Acknowledging Family Responsibilities
Release Date: July 07, 2000
Genre: Comedy Drama
Audience: Older teenagers & adults
Runtime: 92 minutes
Distributor: Sony Pictures Classics
Director: Zhang Yang
Executive Producer: Sam Duann
Producer: Peter Loehr
Address Comments To:Michael Barker, Tom Bernard & Marcie Bloom
Sony Pictures Classic
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New York, NY 10022
Web Page: www.spe.sony.com
In the story, a young professional man named Da Ming returns home to his elderly estranged father who owns a ramshackle bathhouse for men in Beijing. Da Ming returns because a picture hand-drawn by his younger, mentally handicapped brother, Er Ming, leads him to believe that his father is dying. When he learns the truth, he decides to return home to his wife. Circumstances and complications intervene, however, as Da Ming slowly begins to learn the meaning of reconciliation, compassion and family responsibility.
SHOWER deftly handles a wealth of emotions by playing things in a restrained, but moving, and often funny, manner. For instance, the movie shows Er Ming standing up to a bully in the bathhouse who doesn’t like the singing of another overweight young man. Er Ming also comes to the rescue when the young man has stage fright while trying to sing at public festival. This subplot eventually leads to the movie’s final emotional epiphany in a scene that manages to convey both feelings of loss and celebration at the same time.
In one sense, Pu Cun Xin, who plays the older brother, has a thankless role because the coldness of his character requires him to play scenes in a very subdued fashion. That said, however, Zhu Xu and Jiang Wu as the father and the brother, respectively, are truly outstanding. They strongly evoke the love and joy between their two characters who have obviously spent many years together running the bathhouse, while the older brother avoided his responsibility, and his family, by pursuing his career and life in another town. The key to watching SHOWER, however, is that viewers are swept into the life of these two characters just as the older brother is. Thus, the older brother becomes somewhat of an emotional surrogate for the audience of the movie. This is a nifty device that adds powerfully to the enjoyment of watching this well-made comedy drama.
The rest of SHOWER’S cast adds to the movie’s atmosphere. They bring character to the bathhouse and its surroundings. In doing so, they help viewers become just as interested in the stories they tell as in the movie’s main plot about the two brothers and their elderly father.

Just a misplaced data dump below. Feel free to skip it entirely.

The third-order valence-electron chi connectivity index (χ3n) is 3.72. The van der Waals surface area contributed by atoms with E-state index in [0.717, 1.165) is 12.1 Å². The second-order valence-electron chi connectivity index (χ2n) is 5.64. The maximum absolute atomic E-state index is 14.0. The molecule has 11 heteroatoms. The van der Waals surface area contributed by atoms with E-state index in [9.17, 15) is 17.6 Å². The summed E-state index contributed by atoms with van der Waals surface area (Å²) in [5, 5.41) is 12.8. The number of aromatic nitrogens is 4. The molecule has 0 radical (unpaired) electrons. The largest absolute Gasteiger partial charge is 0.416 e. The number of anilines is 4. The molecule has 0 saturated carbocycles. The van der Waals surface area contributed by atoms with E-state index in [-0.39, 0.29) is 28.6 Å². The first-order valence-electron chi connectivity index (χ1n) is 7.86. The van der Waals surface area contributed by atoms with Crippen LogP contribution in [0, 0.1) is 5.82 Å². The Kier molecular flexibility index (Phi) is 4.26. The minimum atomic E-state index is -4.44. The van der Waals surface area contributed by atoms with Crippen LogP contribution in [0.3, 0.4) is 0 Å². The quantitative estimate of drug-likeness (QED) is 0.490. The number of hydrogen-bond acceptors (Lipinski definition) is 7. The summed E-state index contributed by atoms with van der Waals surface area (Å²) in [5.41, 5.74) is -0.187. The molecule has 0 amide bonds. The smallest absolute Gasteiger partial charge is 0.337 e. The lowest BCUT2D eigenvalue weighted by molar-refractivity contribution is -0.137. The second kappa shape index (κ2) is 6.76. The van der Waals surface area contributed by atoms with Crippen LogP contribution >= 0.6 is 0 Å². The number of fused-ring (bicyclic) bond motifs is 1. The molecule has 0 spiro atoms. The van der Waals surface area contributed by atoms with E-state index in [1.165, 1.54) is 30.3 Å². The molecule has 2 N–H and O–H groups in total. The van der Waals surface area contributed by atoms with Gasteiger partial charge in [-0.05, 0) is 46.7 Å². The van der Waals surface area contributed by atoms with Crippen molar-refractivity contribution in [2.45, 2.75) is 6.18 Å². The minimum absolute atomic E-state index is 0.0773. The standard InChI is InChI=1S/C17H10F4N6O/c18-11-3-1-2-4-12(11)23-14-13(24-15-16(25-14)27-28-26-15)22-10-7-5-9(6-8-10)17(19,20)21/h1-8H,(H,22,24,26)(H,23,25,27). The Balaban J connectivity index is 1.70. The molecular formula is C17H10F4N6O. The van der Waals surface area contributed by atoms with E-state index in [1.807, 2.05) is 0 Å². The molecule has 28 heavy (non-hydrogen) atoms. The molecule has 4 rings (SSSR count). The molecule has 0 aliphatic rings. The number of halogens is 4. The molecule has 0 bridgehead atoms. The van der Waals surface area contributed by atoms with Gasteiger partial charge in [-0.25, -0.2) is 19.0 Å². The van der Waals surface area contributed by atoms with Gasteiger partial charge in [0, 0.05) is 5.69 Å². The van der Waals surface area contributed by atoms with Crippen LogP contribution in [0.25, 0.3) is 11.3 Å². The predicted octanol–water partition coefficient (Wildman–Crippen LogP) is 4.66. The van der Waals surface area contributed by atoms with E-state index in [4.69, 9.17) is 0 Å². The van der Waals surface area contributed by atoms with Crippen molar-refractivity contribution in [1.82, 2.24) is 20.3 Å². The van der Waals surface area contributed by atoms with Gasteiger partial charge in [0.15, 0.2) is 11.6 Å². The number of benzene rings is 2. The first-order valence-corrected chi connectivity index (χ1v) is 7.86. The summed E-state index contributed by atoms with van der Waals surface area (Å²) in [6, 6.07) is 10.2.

Although set in a Chinese bathhouse, SHOWER does not contain any overtly strong pro-Communist messages. It does have, however, some rear male nudity as the adult men enjoy their baths, massages, pedicures, and teas. There is also a scene where small boys play in one of the shower stalls while completely naked and a scene where the father tells the story of a beautiful young woman living in a rural desert setting who takes a luxurious bath in preparation for her wedding day . In addition, this movie has a few strong obscenities and two strong profanities. Finally, there is some talk about one of the married men having become impotent, and one person beats one of those small prayer drums that Buddhists are known to carry. There is no mention, however, of Buddha or Buddhism, but there is also no mention of God, except in a profane way.
Despite these moral and spiritual flaws, which cannot be totally minimized, SHOWER ultimately transcends them. It is a superbly produced movie that lifts up good values such as compassion, responsibility, duty, family cohesion, and reconciliation. With a bit of cautious discernment, viewers with strong biblical values, particularly those who enjoy foreign movies, may find SHOWER to be a rewarding look not only into another culture but also into the moral absolutes that God, in His wisdom, has communicated to all His children, even those who don’t yet know Him.
SHOWER deftly handles a wealth of emotions by playing things in a restrained, but moving, manner. The movie’s emotional epiphany manages to subtly convey feelings of loss and celebration at the same time. The acting by the principal players is superb, especially Jiang Wu as the mentally handicapped brother. Although there is some rear male nudity and some strong foul language, SHOWER transcends these and other moral and spiritual flaws to convey compassion, responsibility, duty, the importance of family cohesion, and reconciliation. With a bit of cautious discernment, faith-filled viewers may find SHOWER to be a rewarding look not only into another culture but also into some of the moral absolutes that God, in His wisdom, has communicated to all His children